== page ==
Teaching Profession

A Time of Reflection, Realization for Teachers

By Anthony Rebora — March 03, 2011 1 min read
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A dedicated Oregon teacher of 35 years, worn down by accumulating pressures and degradations, realizes suddenly that she doesn’t want to be a teacher anymore:

It wasn't a single thing that gave me this feeling. I'm hoping it doesn't last. Maybe it was the severely autistic boy who showed up at my door the first day with no notice, but I don't really think so. Maybe it was the rigid schedule the principal passed out for everybody to be doing the same subject at the same time of day, or the new basal reader we have to use that we aren't allowed to call a basal reader. Maybe it's the look in my student's eyes when we're reading the newly required dry textbook when I'm used to wild and crazy discussions about amazing novels. ...
Maybe it's the fact that I lost a third of my retirement when they reformed our Public Employee Retirement System a few years back and now I keep reading about how they want to slash it even more because of the greedy teacher unions and how this is the main reason for the budget problems in our state. Maybe it's that I haven't gotten a real raise in a really really long time, or that we had to cut eight days again this year to solve our state's budget problems. So I'm taking a big hit again, and nobody seems to notice or care ....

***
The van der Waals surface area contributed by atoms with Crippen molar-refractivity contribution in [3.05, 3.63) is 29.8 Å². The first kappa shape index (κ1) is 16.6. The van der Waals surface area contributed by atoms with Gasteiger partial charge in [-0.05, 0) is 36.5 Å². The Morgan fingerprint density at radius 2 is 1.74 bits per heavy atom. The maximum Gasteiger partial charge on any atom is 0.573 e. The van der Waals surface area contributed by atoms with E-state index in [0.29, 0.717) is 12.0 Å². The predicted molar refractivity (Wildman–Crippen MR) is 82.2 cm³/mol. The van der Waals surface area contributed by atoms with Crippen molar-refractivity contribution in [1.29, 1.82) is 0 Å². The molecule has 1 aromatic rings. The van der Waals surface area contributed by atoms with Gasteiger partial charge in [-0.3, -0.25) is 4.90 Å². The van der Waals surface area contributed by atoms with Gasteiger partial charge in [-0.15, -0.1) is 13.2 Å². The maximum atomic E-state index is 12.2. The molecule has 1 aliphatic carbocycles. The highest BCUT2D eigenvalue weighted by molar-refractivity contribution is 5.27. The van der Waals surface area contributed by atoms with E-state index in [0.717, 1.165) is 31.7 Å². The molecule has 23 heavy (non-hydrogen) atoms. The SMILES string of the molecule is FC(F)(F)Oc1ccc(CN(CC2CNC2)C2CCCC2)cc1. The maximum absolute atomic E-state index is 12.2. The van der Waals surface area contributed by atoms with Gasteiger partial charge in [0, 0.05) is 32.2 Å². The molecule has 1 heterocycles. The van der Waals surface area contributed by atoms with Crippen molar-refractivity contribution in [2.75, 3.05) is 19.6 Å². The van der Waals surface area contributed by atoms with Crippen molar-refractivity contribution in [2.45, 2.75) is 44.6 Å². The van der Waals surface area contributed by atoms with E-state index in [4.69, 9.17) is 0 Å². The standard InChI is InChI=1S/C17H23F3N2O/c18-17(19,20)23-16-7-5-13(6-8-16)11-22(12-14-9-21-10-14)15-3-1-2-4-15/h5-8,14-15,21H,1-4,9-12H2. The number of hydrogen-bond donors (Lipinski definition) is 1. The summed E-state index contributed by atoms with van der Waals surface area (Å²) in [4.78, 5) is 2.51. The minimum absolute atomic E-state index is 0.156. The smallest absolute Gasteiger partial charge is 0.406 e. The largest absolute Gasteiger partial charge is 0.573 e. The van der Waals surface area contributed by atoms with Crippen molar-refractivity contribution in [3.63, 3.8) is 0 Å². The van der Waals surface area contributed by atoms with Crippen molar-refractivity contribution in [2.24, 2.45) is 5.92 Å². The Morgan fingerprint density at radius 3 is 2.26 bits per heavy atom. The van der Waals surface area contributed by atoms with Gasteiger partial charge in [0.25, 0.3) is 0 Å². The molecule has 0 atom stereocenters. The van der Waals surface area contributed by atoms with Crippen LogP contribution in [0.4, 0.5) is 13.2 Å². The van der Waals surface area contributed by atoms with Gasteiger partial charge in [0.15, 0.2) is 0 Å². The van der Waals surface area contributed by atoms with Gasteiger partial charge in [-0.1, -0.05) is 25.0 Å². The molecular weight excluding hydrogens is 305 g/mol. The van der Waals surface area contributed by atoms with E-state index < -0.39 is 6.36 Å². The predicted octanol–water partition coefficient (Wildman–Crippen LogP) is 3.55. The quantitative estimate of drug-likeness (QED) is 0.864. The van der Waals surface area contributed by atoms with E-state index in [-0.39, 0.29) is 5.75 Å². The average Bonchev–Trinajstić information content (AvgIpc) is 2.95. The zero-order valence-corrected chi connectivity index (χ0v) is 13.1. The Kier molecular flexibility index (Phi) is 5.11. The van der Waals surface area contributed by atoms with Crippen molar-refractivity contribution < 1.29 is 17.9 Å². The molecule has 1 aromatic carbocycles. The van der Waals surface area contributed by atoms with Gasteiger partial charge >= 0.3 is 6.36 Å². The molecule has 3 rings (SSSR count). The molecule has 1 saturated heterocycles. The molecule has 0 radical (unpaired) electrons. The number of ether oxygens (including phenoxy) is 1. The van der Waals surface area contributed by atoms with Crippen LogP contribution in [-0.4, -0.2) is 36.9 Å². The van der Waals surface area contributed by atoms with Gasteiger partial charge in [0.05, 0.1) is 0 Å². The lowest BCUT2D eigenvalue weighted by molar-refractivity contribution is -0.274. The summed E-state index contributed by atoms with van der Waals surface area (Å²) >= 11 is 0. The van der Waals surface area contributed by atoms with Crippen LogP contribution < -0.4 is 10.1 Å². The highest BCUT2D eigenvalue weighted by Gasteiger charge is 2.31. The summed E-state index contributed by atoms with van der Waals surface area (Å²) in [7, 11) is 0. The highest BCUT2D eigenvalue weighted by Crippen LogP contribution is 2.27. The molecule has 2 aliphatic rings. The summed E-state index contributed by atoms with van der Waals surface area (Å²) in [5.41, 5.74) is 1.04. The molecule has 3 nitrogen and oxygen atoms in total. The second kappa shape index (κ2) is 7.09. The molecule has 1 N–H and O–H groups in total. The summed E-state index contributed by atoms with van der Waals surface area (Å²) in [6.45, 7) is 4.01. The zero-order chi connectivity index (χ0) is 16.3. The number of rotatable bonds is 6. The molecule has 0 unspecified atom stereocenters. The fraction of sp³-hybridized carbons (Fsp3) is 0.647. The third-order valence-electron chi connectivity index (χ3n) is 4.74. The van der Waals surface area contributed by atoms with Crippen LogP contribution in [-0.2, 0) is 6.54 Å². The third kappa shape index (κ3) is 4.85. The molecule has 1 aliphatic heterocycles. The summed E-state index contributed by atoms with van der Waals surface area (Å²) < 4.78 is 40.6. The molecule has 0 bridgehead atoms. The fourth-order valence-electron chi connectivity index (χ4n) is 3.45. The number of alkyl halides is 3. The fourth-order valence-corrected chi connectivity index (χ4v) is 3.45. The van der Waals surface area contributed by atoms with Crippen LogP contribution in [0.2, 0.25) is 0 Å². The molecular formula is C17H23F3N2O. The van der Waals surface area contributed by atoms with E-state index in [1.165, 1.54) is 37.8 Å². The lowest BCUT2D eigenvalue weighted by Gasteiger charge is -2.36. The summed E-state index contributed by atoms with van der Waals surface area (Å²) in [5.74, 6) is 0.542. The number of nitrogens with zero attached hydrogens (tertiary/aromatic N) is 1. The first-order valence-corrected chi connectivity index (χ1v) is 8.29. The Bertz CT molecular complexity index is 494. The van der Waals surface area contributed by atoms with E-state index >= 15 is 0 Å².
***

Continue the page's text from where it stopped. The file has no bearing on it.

In reaction, Ariel Sacks, a young teacher in New York City, finds herself visualizing a butterfly’s struggle to break out of a cocoon:

Somehow it seems that it's time for teachers to find a way to leave behind the dark cloud that controls so much of our profession, and move into a new phase. In the new phase we become the vibrant professionals we truly should be. Like butterflies, we are admired, studied, and protected, but maintain our mobility and life force, as we do our most important work of pollinating the flowers. March begins butterfly season in most of the country. I don't know how, but it's time to break out and fly.

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A version of this news article first appeared in the Teaching Now blog.